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The Nihongo Papers

Chapter 3

>> Chapter 2

Haru Shishido reached out for the dashboard as their Model T truck hit some potholes in the dirt road. Papa was going much faster than usual. If Mama was in the car, she would be saying, “Papa, abunai.” Papa, danger. But Mama was at home resting with the baby. Auntie Himeko was with her. Auntie, who was visiting from Sacramento, was a stern woman who lost her patience with Haru. So when Papa rushed to the car to do some errand, Haru chased after him, eager to get away from her crying younger brother and her cranky auntie.

“Where are we going, Papa?” she asked.

Papa did not answer. Haru thought that they were going into town to pick up supplies at the dry goods store on Main Street. But they were instead driving south towards a large Victorian house in an open field.

Uncle Sab’s house. Haru remembered going to the house all of the time and playing with her boy cousins at the bottom of the curved wooden staircase. But during the past two years, they stopped going. Even her cousins didn’t talk to her much at school.

Nanika atta,” explained Mama. Something happened. Haru knew enough not to ask Papa or Mama directly. She would have to wait instead for the explanation to come to her. Maybe it would be revealed today.

Papa drove into the dirt driveway in front of the two-story house. Haru could see heads of lettuce peering out from the soil like little green gophers.

Papa opened the driver’s side door and jumped out. “Saburo! Saburo!”

Haru thought she saw a curtain move through a window on the second floor.

Papa didn’t bother to go to the front door and instead headed for a building on the side. The greenhouse. It was relatively new, but a few panes were shattered and remained unfixed.

There were all sorts of plants in the greenhouse. Seedlings that resembled flowers. What was Papa looking for?

Uncle Sab then appeared in the doorway of the greenhouse. He was much shorter and thinner than Papa and his face was about two shades lighter. He wasn’t an outside man, she had heard Mama say one time. If he stayed back in Japan, he probably would have been in school, not out in the fields.

Papa didn’t bother to say hello. “Where are they?”

Uncle Sab folded his arms and Haru noticed a vein, as thick as a cord, bulge from his knuckle to his wrist. Even though uncle wasn’t an outside man, he was still plenty strong. And like Papa, he had a wild and untamed temper.

Papa was now at the other end of the greenhouse. “We need to destroy these,” he said, gathering up some strawberry plants in his arms.

Uncle Sab pulled out a hunting rifle from the side of the greenhouse. “It’s time for you to go, Niisan,” he said.

Haru couldn’t breathe. She must be dreaming. That wasn’t her uncle aiming his gun at her forehead.

Haru could hear the dropping of wooden plant containers on the ground. Papa had his hands raised and he quickly rushed to Haru’s side. “Saburo,” he whispered. “What are you doing?”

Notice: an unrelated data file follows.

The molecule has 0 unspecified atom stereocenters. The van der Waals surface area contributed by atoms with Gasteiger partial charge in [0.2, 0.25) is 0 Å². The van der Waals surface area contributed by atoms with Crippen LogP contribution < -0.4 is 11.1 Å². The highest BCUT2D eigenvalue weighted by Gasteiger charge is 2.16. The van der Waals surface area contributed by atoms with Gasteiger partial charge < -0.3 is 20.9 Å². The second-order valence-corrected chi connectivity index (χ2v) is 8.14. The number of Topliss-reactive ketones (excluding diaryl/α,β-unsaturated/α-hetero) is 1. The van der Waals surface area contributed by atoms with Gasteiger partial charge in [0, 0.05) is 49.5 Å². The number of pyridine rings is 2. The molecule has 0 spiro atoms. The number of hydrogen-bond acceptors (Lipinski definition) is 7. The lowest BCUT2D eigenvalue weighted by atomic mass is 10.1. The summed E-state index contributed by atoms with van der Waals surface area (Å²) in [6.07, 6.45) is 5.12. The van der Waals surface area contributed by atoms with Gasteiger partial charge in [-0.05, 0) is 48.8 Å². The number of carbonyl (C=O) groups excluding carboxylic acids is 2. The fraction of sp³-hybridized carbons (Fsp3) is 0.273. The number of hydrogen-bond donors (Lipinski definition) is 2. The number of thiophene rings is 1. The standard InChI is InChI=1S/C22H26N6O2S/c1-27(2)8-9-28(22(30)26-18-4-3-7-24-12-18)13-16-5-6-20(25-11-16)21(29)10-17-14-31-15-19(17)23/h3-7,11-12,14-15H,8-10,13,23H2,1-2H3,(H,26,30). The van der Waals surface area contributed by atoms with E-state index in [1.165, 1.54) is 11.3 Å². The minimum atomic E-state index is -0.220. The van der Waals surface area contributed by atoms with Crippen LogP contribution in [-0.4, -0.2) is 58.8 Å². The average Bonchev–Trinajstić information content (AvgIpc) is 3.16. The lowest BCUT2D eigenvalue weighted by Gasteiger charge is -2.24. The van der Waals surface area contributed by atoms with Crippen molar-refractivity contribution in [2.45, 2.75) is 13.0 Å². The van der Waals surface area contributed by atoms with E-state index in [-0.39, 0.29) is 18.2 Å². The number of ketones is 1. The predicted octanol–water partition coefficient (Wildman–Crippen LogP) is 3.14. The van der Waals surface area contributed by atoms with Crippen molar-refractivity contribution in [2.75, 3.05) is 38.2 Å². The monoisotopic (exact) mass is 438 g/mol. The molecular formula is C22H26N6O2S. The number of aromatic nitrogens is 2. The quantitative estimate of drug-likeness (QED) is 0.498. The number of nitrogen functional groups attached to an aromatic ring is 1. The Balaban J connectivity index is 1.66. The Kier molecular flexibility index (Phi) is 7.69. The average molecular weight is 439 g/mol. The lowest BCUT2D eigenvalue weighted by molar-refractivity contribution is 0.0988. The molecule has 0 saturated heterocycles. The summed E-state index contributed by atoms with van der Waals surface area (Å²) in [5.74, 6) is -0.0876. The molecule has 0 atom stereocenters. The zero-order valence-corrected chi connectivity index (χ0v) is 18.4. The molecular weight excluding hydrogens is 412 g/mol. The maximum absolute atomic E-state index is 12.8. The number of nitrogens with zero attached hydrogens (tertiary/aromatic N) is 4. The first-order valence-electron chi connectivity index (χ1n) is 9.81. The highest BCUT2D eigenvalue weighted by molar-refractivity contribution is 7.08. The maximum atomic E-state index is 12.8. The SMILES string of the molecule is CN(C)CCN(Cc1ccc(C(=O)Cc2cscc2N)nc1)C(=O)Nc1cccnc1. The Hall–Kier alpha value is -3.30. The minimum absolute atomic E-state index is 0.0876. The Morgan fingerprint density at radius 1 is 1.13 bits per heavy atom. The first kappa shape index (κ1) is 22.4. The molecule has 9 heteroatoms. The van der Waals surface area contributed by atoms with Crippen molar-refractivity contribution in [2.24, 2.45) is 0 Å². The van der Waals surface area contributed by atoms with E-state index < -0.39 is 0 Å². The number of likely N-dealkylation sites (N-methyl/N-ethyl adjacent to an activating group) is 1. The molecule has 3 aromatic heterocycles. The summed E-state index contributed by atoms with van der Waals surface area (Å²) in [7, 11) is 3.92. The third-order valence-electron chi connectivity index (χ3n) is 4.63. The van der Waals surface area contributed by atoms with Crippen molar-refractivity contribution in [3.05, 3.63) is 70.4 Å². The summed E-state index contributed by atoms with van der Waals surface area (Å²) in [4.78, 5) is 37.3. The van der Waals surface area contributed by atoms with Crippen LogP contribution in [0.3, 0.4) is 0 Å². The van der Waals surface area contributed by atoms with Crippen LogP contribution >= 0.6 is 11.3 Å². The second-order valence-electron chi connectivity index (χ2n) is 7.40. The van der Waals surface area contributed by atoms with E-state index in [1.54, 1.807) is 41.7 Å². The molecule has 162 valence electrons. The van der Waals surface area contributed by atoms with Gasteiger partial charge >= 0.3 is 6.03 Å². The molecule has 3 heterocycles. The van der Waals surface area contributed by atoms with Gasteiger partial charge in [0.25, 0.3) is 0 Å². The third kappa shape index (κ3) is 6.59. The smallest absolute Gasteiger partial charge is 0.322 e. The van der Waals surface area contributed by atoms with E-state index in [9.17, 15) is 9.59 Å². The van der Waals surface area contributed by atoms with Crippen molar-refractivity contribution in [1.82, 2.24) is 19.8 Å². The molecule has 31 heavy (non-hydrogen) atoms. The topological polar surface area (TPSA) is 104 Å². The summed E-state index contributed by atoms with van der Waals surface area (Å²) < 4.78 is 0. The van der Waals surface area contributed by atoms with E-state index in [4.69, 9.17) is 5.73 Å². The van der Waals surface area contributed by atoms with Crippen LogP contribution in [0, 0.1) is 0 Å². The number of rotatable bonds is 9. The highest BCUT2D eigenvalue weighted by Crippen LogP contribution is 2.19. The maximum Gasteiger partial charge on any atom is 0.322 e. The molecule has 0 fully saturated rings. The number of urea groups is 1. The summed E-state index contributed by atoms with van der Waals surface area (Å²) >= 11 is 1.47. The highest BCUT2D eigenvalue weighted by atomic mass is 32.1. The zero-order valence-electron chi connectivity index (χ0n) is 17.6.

“Go,” Uncle Sab said. “Go before I tell the police that I caught two thieves in my greenhouse.”

Papa didn’t drive fast on their way home. Haru looked outside, her eyes blinking away tears. She was too afraid to ask Papa what had happened to Uncle Sab to make him hate her so.

“Let’s not tell Mama about this,” Papa said, parking the car near their packing shed. Dirt from the strawberry plants still remained on his shirt. “I’ll make you some ice cream tonight.”

Haru nodded, but stayed in the car for a few minutes by herself. It would take more than ice cream, her favorite dessert, to make her forget.

* * *

Carlos Yamashita was used to being ignored. So it didn’t surprise him that the airport security didn’t take a second look at his McDonald’s bag. It was a good thing, too, because if they did, they would find a strawberry plant where they should have found a meat patty in between two hamburger buns.

This whole trip was not what Carlos expected. First of all, he thought they were going to Nippon, but instead they were flying to Los Angeles, Estados Unidos. And once they arrived in California, Bisabuelo and his father rented a car and drove an hour up the coast to a place called Oxnard. There they rented two hotel rooms. (Bisabuelo said Carlos’ father snored too loudly—which was fine with Carlos, because he preferred a wall separating himself and Bisabuelo. And besides, his father’s snoring didn’t bother him—in fact, it comforted him.)

The next morning Father was up, buttoning an old plaid work shirt. The sun wasn’t peeking through the heavy drapes, so Carlos knew that it was very, very early.

“Where are you going?” Carlos asked.

“Work.”

“Work?”

“I’m counting on you to take good care of Bisabuelo,” Father said. Before he left, he gestured towards a paper bag on the floor. Carlos went back to sleep and when he woke up a second time, he thought that he might have been dreaming. But the bed next to him was empty, aside from the disheveled sheets. Inside of the paper bag were bread, cereal, salami, oranges, liter of Coke, and a package of something called Pop-Tarts. Carlos opened the carton. The Pop-Tarts were like flattened empanadas, filled with strawberry jam. The Coke was not cold, but Carlos drank some anyway in a disposable plastic cup that the hotel provided.